C++ constexpr inheriting constructor

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The following code compiles with GCC 8.2 but not with Clang 6.0.1:

// A struct named Foo. struct Foo {   // Data member of type 'int'.   int val;    // Default constructor (constexpr).   constexpr Foo() noexcept : val(0) {} };  // A struct named Bar. struct Bar : Foo {   // Make use of the constructors declared in Foo.   using Foo::Foo;    // A constructor taking an object of type Foo.   // COMMENTING THIS CONSTRUCTOR SOLVE THE COMPILATION ISSUE.   constexpr Bar(Foo const obj) noexcept : Foo(obj) {} };   // A struct named Test. struct Test {   // Data member of type 'Bar'.   Bar bar;    // A defaulted default constructor.   constexpr Test() noexcept = default; };   // Main function. int main() { return 0; } 

Clang fails with the following message:

error: defaulted definition of default constructor is not constexpr
constexpr Test() noexcept = default;

I would like to understand why Clang is rejecting this code.


It looks like clang is relying on pre C++17 wording from C++14 section [class.inhctor]p3:

For each non-template constructor in the candidate set of inherited constructors other than a constructor having no parameters or a copy/move constructor having a single parameter, a constructor is implicitly declared with the same constructor characteristics unless there is a user-declared constructor with the same signature in the complete class where the using-declaration appears or the constructor would be a default, copy, or move constructor for that class. Similarly, for each constructor template in the candidate set of inherited constructors, a constructor template is implicitly declared with the same constructor characteristics unless there is an equivalent user-declared constructor template ([temp.over.link]) in the complete class where the using-declaration appears. [ Note: Default arguments are not inherited. An exception-specification is implied as specified in [except.spec]. — end note ]

So in C++14:

using Foo::Foo; 

means Bar does not inherit Foo's default constructor and Bar does not have a default constructor since it is inhibited by your declaration of:

constexpr Bar(Foo const obj) noexcept : Foo(obj) {} 

Adding a default constructor to Bar fixes the problem see it live:

constexpr Bar() = default ; 

The wording was changed in C++17 with the paper p0136r1: Rewording inheriting constructors (core issue 1941 et al) which was can see was accepted from Changes between C++14 and C++17 DIS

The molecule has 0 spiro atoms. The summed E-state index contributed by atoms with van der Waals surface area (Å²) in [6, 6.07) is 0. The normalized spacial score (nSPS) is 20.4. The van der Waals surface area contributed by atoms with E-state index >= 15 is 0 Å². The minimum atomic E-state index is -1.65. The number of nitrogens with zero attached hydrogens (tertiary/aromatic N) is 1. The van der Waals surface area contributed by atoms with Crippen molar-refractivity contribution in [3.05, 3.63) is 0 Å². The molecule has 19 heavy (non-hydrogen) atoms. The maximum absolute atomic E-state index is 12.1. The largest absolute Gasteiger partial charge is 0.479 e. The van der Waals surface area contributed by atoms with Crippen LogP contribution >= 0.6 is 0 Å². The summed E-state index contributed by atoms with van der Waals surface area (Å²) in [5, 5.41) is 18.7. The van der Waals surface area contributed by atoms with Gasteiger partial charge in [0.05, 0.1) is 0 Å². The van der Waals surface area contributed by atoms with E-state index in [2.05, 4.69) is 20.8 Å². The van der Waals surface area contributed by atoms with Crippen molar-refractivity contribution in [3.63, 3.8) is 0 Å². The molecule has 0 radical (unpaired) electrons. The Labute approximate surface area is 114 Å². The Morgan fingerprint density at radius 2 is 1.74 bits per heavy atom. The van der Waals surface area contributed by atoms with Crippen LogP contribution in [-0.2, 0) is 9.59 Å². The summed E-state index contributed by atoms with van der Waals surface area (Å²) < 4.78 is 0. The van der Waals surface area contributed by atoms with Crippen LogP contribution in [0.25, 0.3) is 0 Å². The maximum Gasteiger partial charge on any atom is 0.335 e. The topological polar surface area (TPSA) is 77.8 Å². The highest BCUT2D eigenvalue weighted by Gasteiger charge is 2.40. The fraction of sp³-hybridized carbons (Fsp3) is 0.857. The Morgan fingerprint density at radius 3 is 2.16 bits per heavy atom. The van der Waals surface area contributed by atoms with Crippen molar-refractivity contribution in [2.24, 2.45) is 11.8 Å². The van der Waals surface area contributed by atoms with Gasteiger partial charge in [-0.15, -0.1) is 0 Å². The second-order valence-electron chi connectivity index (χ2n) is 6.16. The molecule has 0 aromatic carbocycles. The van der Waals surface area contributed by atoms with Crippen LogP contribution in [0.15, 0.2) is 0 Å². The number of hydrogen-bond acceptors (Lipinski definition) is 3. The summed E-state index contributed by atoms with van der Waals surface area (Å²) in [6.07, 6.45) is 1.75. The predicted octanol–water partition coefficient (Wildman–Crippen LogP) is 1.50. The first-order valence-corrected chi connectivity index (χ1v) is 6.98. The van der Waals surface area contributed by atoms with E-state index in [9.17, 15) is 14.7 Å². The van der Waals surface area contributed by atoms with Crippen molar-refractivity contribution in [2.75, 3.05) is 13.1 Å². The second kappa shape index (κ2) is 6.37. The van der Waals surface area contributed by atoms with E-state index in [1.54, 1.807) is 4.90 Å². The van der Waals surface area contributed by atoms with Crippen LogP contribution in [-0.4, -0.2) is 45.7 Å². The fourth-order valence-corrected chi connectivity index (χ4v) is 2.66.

The following papers were moved at committee meetings, but their contents are too specific to call out as separate features: N3922, N4089, N4258, N4261, N4268, N4277, N4285, P0017R1, P0031R0, P0033R1, P0074R0, P0136R1, P0250R3, P0270R3, P0283R2, P0296R2, P0418R2, P0503R0, P0509R1, P0513R0, P0516R0, P0517R0, P0558R1, P0599R1, P0607R0, P0612R0

we can see p0136r1 removed [class.inhctor]:

Remove 12.9 class.inhctor, "Inheriting constructors".

I don't see any wording in p0136r1 that would restrict this case any more. The list of defect reports does not specifically cover this case but the wording changes seem consistent.

So it looks like gcc is correct here and we have a potential clang bug.

gcc 7 release notes

We also obtain a diagnostic in gcc pre 7.x (see it live). If we look at the gcc 7 release notes we see:

The default semantics of inherited constructors has changed in all modes, following P0136. Essentially, overload resolution happens as if calling the inherited constructor directly, and the compiler fills in construction of the other bases and members as needed. Most uses should not need any changes. The old behavior can be restored with -fno-new-inheriting-ctors, or -fabi-version less than 11.

Which seems to confirm the initial conclusion. If we use -fno-new-inheriting-ctors with a slightly modified version of your program it no longer compiles which backs up this was changed with P0136.


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